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Capitalist states may have several legal political parties, one or more of which may be supportive of capitalism, and one of which may be granted a special or dominant role in government. The institutions of the state and capitalism may become intimately entwined.
The fundamental concepts of capitalist states often diverge from the original socio-economic ideologies from which they develop. As a result, many adherents of these ideologies often oppose the political systems commonly associated with these states. For example, dissenting capitalists such as proponents of anarcho-capitalism and minarchism were often opposed to the capitalist states of the 20th century, claiming either that they had nothing to do with "real" capitalism or that the ideology of such states had reached a point of irrevocable corruption.
Types of capitalist states
Capitalist states share similar institutions, which are organized on the premise that the institution of private property advances the long-term interests of the people. The doctrine of private ownership of the means of production, which was developed in ancient times as a set of principles predating the modern capitalist state, is extended to society at large.
The constitutions of most capitalist states describe their political system as a form of democracy. Thus, they recognize the sovereignty of the people as embodied in a series of representative parliamentary institutions. Capitalist states do not necessarily have a separation of powers. Instead of a bicameral or multicameral legislature, they may have one national legislative body, such as the Legislative Council of Brunei, whose members are appointed by the autocratic sultan.
List of current capitalist states
|This section requires expansion. (October 2012)|
The following countries are autocratic, one-party, or multi-party states in which the institutions of the ruling party and the state function under a capitalist model; hence they fall under the definition of capitalist states that officially support capitalism. They are generally adherents of neo-liberalism and Conservatism in particular and as such represent a particular ideology that many capitalists may not share. They are listed here together with the year of their founding and rulers:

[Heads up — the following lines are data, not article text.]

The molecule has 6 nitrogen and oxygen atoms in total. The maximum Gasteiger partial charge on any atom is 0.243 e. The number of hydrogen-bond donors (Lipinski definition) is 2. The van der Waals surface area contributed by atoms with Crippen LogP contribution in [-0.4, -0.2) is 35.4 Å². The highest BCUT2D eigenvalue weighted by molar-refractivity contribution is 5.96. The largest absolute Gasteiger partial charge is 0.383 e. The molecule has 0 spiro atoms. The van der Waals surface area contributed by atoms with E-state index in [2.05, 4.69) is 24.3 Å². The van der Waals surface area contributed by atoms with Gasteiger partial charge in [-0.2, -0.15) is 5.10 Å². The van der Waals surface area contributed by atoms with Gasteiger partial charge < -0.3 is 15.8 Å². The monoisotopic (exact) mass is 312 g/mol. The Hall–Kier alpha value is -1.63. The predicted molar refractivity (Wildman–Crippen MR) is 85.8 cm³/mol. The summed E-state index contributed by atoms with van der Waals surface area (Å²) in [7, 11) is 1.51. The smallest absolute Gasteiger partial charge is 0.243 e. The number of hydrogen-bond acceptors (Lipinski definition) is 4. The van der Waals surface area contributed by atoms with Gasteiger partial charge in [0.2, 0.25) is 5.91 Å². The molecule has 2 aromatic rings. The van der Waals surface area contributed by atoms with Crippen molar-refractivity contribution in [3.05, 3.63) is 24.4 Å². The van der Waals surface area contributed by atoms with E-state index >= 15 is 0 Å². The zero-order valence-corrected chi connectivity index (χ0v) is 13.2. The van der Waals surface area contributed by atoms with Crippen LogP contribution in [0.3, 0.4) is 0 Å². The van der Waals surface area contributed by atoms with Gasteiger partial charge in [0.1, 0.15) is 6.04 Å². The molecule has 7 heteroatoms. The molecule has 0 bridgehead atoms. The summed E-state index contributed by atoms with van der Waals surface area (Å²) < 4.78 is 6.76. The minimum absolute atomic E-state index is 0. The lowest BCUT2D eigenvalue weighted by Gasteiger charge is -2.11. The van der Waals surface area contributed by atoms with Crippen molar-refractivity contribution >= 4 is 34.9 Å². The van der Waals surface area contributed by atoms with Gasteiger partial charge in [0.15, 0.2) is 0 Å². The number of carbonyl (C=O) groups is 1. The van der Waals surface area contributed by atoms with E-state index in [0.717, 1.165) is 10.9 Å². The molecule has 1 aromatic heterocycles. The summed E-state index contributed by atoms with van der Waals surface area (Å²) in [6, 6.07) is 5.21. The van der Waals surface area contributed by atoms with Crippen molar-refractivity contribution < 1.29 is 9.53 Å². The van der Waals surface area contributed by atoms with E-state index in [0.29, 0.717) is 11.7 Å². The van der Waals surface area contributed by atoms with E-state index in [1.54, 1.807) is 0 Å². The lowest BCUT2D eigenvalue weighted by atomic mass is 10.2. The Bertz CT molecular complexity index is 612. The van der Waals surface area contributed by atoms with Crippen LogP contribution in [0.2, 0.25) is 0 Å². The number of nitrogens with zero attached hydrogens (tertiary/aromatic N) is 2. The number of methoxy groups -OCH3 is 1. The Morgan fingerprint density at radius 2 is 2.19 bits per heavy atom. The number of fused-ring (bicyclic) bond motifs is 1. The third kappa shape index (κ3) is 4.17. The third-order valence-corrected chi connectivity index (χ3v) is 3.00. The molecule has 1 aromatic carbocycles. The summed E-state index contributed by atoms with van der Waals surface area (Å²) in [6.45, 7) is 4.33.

|Country||Since||Ruling Regime / Political Party||Leader|
|Brazil||1988||Workers' Party||Dilma Rousseff|
|Bulgaria||1990 (Republic of Bulgaria)||National Movement for Stability and Progress||Boyko Borisov|
|Cameroon||1960||Cameroon People's Democratic Movement||Paul Biya|
|Germany||1949 (Federal Republic of Germany)||Christian Democratic Union||Angela Merkel|
|Haiti||1804||Repons Peyizan||Michel Martelly|
|Indonesia||1950||Democratic Party||Susilo Bambang Yudhoyono|
|Kiribati||1979||Pillars of Truth||Anote Tong|
|South Korea||1948||Saenuri Party||Park Geun-Hye|
|Mexico||2000 (Fourth Federal Republic of Mexico)||Institutional Revolutionary Party||Enrique Peña Nieto|
|Russia||1991 (Russian Federation)||United Russia||Vladimir Putin|
|Sudan||1956||National Congress||Omar al-Bashir|
|Republic of China||1948||Kuomintang||Ma Ying-jeou|
|Turkey||1980 (1980 Turkish coup d'état)||Justice and Development Party||Recep Tayyip Erdoğan|
|Ukraine||1991||Party of Regions||Viktor Yanukovych|
|United States||1776||Democratic Party||Barack Obama|
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- Duncan, Graeme. Democracy and the Capitalist State. New York: Cambridge University Press. ISBN 0-521-2359-5.
- Jessop, Bob (2002). The Future of the Capitalist State. Cambridge: Polity Press. ISBN 0-7456-2272-0.
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- Szymanski, Albert (1978). The Capitalist State and the Politics of Class. Cambridge, Massachusetts: Winthrop Publishers. ISBN 978-0876261057.